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The Foundry’s Edge by Cam Baity and Benny Zelkowicz eARC {4 Stars}

The Foundry’s Edge by Cam Baity and Benny Zelkowicz is a middle grade adventure that explores a fascinating alternative world with hints of steampunk and biopunk. Phoebe and Micah are two kids from different stations in the manor house who definitely don’t want to team up, but when the lord of the manor, Phoebe’s dad, gets abducted, neither is willing to to let the other take over rescuing him. The world of The Foundry’s Edge is somewhere between the Industrial Age and current day, with technology that doesn’t seem to completely fit the time period, because its origins are much different than everyone thinks.

Note: I received The Foundry’s Edge through Netgalley for an honest review. Some things may have changed in the final version.

The Foundry’s Edge by Cam Baity and Benny Zelkowicz eARC {4 Stars}

The Foundry's Edge by Benny Zelkowicz, Cam Baity (The Books of Ore #1)
Published by Disney Hyperion on April 15th, 2014
Genres: Fantasy, MG, Steampunk
Page Length: 448 pages
How I got my copy: NetGalley
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Two kids on a rescue mission.
A mysterious realm of living metal.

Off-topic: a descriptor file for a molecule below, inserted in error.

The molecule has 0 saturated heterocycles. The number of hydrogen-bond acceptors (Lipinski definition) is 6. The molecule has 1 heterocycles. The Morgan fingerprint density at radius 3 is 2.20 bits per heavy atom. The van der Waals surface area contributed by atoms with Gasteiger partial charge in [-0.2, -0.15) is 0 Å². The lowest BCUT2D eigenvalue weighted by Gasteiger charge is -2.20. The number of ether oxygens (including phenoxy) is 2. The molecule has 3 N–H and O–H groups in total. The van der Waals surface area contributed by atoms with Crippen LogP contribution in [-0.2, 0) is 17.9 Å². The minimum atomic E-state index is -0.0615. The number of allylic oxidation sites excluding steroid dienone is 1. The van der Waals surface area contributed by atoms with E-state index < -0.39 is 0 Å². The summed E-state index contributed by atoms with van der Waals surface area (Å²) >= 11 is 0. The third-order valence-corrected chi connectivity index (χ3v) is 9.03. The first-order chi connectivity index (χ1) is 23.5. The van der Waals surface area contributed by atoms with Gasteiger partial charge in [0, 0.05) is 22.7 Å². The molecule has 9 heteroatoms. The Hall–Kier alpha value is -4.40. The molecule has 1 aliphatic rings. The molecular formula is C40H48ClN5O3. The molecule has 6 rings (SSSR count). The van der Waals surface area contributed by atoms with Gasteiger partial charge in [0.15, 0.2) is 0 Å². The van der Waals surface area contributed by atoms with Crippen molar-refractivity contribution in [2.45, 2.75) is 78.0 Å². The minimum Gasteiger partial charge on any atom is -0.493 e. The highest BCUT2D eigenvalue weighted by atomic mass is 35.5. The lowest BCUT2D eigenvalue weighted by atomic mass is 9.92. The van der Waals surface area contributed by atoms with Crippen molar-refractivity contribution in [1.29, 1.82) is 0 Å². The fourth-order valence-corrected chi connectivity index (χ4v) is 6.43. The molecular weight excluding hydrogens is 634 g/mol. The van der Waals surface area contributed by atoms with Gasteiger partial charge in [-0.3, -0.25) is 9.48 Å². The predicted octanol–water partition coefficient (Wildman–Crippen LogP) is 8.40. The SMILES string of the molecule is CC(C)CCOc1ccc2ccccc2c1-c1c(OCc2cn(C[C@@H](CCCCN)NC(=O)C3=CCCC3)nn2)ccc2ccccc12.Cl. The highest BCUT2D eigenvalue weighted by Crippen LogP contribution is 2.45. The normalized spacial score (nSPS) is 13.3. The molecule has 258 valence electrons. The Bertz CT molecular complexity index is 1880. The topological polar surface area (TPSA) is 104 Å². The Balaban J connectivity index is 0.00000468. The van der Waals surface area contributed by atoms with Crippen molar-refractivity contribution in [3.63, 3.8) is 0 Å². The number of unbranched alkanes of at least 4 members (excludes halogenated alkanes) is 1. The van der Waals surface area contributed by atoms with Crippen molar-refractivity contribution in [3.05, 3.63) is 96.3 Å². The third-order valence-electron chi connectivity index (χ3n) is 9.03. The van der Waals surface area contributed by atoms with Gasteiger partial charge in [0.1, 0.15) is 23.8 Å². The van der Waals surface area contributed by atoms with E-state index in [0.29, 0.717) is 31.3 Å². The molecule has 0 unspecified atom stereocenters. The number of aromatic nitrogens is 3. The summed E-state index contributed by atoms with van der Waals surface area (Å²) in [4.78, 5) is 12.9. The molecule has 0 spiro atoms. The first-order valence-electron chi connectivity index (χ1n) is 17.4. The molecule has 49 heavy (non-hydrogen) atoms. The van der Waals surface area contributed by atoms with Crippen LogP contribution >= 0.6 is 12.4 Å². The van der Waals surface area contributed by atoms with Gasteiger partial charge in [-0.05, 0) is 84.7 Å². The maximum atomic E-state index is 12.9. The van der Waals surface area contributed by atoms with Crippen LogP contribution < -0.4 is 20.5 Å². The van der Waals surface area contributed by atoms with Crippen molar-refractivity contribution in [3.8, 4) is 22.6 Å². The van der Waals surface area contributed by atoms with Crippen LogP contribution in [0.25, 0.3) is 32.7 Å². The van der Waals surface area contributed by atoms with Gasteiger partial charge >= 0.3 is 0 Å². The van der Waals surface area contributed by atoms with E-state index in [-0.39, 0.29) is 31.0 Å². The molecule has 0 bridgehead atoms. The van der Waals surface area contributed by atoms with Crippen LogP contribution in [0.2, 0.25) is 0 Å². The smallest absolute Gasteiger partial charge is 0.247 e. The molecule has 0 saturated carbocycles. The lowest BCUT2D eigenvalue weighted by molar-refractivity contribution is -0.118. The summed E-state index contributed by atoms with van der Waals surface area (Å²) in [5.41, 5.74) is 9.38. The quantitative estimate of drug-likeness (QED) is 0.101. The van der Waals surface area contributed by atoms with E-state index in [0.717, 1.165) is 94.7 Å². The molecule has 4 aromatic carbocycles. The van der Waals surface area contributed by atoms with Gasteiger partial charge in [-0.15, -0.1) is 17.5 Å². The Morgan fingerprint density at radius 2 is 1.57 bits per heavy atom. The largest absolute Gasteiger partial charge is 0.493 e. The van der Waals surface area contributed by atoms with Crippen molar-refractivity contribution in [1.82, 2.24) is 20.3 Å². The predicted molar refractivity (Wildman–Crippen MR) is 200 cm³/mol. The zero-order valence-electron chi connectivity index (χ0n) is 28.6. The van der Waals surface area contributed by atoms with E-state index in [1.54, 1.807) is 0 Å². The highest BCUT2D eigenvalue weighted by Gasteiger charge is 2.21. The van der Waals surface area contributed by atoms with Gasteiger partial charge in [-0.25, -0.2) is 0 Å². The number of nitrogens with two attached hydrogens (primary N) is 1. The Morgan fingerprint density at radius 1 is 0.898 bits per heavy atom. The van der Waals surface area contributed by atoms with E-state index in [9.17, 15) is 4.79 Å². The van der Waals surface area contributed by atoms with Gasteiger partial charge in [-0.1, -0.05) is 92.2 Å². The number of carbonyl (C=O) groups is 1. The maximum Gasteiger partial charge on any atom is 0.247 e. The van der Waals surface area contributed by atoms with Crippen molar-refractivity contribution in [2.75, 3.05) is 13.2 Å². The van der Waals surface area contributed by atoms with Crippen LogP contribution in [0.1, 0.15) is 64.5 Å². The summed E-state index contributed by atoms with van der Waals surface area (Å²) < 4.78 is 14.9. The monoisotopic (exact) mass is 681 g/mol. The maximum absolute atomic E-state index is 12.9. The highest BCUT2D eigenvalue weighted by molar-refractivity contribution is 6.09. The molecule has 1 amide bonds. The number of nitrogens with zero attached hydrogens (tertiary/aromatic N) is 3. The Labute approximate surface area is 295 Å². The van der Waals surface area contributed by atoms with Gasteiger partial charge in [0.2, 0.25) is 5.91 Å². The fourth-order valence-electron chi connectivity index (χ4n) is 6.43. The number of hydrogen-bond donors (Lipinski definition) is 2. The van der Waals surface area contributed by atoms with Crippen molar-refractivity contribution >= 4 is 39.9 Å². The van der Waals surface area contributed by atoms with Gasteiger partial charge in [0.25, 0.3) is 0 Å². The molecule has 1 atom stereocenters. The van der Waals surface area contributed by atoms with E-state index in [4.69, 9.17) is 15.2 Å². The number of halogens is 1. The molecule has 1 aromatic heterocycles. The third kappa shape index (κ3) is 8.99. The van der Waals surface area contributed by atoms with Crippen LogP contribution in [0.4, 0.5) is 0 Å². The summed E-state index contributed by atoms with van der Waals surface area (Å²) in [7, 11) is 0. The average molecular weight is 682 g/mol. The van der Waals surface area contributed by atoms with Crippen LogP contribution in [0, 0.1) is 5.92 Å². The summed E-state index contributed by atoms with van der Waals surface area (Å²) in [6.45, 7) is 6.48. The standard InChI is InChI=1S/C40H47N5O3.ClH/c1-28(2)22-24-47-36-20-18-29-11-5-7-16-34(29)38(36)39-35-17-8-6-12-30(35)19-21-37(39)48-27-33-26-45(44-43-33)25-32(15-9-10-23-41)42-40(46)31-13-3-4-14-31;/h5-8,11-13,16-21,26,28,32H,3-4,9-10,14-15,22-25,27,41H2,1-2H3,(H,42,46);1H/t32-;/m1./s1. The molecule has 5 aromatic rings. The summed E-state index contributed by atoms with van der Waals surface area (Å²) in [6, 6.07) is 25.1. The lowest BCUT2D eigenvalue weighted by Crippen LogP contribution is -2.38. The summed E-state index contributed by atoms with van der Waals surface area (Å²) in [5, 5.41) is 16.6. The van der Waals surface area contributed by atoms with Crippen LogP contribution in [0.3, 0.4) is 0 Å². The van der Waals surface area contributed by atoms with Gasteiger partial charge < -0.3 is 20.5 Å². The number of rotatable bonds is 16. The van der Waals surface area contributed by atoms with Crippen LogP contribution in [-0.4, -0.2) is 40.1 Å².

One secret that will change the world.

For Phoebe Plumm, life in affluent Meridian revolves around trading pranks with irksome servant Micah Tanner and waiting for her world-renowned father, Dr. Jules Plumm, to return home. Chief Surveyor for The Foundry, a global corporation with an absolute monopoly on technology, Phoebe's father is often absent for months at a time. But when a sudden and unexpected reunion leads to father and daughter being abducted, Phoebe and would-be rescuer Micah find themselves stranded in a stunning yet volatile world of living metal, one that has been ruthlessly plundered by The Foundry for centuries and is the secret source of every comfort and innovation the two refugees have ever known.

4 Stars


  • The Foundry’s Edge takes place in a secret world full of living metal creatures that seem startlingly similar to the latest inventions in Phoebe and Micah’s world. I absolutely loved this unique blend of steampunk technology and biopunk inspiration in a middlegrade story. I can’t wait for the rest of the series just to find out more about the world :D.